2 Min Read
LOS ANGELES (Hollywood Reporter) - After a day of angry debate, the New Zealand parliament has bowed to the will of Warner Bros., passing labor legislation designed to keep production of "The Hobbit" in New Zealand.
The legislation, which impedes or prevents unionization of film industry workers in the country, passed 66-50 on a party-line vote Friday local time, with the ruling center-right National Party and its partners in favor, and center-left Labour and the Greens opposed.
National emphasized the financial benefit of retaining the "Hobbit" production in country and described the legislation as a clarification of existing law. Labour, in contrast, charged angrily that the move "reduced New Zealand to a client state of a U.S. movie studio."
Separately, the government will pay Warners up to $25 million in subsidies and advertising spending, above some tens of millions of dollars already available under an incentive program. That led one member of parliament to decry a "NZ$34 million shakedown of the New Zealand government by Warner Bros."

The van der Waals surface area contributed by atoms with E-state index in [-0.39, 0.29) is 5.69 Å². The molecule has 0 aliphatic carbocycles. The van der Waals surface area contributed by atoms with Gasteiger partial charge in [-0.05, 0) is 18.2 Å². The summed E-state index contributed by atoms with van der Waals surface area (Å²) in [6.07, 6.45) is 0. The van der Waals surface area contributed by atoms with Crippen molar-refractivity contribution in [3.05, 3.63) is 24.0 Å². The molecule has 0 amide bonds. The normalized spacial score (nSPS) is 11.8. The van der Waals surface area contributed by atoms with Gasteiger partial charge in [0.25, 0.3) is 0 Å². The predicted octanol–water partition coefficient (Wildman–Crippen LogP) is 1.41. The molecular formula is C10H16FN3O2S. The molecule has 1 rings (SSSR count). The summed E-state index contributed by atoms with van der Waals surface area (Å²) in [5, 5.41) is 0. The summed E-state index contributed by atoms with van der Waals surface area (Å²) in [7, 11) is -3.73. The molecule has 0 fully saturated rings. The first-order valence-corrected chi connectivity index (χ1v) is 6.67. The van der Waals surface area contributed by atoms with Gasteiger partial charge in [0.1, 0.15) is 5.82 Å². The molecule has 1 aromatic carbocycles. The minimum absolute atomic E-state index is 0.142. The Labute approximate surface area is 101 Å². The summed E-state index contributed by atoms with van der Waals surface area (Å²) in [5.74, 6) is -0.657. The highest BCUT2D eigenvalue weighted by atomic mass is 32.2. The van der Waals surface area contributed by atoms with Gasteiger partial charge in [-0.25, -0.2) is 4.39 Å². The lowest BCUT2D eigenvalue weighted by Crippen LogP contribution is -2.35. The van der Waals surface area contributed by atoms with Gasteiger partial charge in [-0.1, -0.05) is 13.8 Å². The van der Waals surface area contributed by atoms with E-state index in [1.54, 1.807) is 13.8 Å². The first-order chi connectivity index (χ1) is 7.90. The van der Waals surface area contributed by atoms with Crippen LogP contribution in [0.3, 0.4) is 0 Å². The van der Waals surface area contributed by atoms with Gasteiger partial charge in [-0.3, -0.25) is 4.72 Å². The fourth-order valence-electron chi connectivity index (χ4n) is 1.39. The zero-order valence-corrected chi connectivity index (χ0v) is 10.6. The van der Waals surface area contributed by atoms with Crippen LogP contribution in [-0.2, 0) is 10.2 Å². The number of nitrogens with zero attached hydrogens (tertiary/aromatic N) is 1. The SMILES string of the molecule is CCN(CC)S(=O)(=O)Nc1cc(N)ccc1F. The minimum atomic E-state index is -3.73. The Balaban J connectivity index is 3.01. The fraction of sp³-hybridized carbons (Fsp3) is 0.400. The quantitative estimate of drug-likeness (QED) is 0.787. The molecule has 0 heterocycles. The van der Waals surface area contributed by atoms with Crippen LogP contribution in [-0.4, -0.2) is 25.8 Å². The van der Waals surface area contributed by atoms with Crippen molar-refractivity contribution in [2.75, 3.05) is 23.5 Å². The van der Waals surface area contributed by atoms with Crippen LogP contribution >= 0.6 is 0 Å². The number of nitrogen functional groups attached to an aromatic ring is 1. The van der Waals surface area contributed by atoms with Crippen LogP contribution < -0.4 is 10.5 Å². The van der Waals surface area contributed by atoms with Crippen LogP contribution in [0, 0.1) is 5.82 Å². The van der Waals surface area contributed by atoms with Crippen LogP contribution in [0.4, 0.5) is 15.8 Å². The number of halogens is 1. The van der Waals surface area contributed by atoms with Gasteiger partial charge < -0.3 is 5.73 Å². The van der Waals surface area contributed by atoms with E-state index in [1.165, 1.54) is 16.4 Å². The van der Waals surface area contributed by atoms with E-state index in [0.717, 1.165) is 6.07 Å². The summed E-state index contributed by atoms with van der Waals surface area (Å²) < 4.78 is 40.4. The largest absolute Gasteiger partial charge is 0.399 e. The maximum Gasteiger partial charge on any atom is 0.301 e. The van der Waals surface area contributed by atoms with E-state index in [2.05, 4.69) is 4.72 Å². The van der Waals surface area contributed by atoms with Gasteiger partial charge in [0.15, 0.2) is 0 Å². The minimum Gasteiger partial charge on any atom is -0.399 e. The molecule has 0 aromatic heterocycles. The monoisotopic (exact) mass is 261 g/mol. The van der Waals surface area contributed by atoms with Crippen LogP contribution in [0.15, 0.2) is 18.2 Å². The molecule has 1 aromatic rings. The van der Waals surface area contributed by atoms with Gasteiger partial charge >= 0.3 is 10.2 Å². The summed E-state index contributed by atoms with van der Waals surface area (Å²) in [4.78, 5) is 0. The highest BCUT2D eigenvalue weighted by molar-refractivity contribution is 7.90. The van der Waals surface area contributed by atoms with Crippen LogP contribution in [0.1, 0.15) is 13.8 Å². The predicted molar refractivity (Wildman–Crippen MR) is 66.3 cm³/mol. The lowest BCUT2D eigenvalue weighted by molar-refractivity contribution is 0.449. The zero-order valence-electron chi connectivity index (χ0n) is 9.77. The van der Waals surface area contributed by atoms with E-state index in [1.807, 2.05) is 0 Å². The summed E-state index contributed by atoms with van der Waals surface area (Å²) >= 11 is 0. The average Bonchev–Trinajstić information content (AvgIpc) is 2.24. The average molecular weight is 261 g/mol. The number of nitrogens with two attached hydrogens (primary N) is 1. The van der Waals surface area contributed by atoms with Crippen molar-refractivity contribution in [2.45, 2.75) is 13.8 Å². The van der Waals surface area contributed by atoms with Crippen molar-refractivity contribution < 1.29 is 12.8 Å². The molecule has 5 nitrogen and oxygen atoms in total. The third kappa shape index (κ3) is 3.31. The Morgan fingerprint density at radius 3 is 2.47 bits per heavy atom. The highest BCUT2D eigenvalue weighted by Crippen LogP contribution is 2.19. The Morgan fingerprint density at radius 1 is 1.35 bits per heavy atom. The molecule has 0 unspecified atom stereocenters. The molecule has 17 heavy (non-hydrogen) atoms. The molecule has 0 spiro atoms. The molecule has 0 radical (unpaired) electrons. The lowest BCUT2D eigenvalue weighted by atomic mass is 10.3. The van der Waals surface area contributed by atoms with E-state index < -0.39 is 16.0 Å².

Under the new legislation, workers involved with film or video game production will be independent contractors rather than employees, unless they enter into an agreement that provides that they are employees. Independent contractors cannot collectively bargain under New Zealand law.
Meanwhile, the New Zealand Film Commission and tourism officials applauded a co-marketing aspect of the deal that will see promotional videos about New Zealand as a film and tourism destination on all Hobbit DVD's.
Suzanne Carter of Tourism New Zealand said that "the opportunity to showcase New Zealand internationally both on the screen and now in living rooms around the world is a dream come true."
In a separate development, key union leaders reported receiving death threats. Police have begun an investigation, according to a local press report.